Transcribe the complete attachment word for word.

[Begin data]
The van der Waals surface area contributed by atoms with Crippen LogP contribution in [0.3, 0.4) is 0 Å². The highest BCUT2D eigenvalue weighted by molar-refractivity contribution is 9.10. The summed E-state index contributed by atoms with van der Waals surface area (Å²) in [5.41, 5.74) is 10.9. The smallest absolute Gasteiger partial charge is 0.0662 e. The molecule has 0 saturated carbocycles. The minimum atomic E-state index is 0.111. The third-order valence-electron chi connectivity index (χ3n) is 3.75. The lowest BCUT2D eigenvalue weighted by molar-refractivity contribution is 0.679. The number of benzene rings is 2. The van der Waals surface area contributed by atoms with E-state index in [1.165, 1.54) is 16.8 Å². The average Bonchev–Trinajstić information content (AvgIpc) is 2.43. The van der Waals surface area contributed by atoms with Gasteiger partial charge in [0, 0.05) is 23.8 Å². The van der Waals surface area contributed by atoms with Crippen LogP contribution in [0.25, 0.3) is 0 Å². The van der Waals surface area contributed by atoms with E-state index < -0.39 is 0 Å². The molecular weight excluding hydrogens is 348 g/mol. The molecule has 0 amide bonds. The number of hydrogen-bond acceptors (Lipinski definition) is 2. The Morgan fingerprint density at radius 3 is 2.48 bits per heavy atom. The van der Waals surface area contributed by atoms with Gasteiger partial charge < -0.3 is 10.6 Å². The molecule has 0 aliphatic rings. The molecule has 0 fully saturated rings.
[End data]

The van der Waals surface area contributed by atoms with Crippen LogP contribution in [0.3, 0.4) is 0 Å². The highest BCUT2D eigenvalue weighted by molar-refractivity contribution is 9.10. The summed E-state index contributed by atoms with van der Waals surface area (Å²) in [5.41, 5.74) is 10.9. The smallest absolute Gasteiger partial charge is 0.0662 e. The molecule has 0 saturated carbocycles. The minimum atomic E-state index is 0.111. The third-order valence-electron chi connectivity index (χ3n) is 3.75. The lowest BCUT2D eigenvalue weighted by molar-refractivity contribution is 0.679. The number of benzene rings is 2. The van der Waals surface area contributed by atoms with E-state index in [1.165, 1.54) is 16.8 Å². The average Bonchev–Trinajstić information content (AvgIpc) is 2.43. The van der Waals surface area contributed by atoms with Gasteiger partial charge in [0, 0.05) is 23.8 Å². The van der Waals surface area contributed by atoms with Crippen LogP contribution in [0.25, 0.3) is 0 Å². The van der Waals surface area contributed by atoms with E-state index < -0.39 is 0 Å². The molecular weight excluding hydrogens is 348 g/mol. The molecule has 0 amide bonds. The number of hydrogen-bond acceptors (Lipinski definition) is 2. The Morgan fingerprint density at radius 3 is 2.48 bits per heavy atom. The van der Waals surface area contributed by atoms with Gasteiger partial charge < -0.3 is 10.6 Å². The molecule has 0 aliphatic rings. The molecule has 0 fully saturated rings.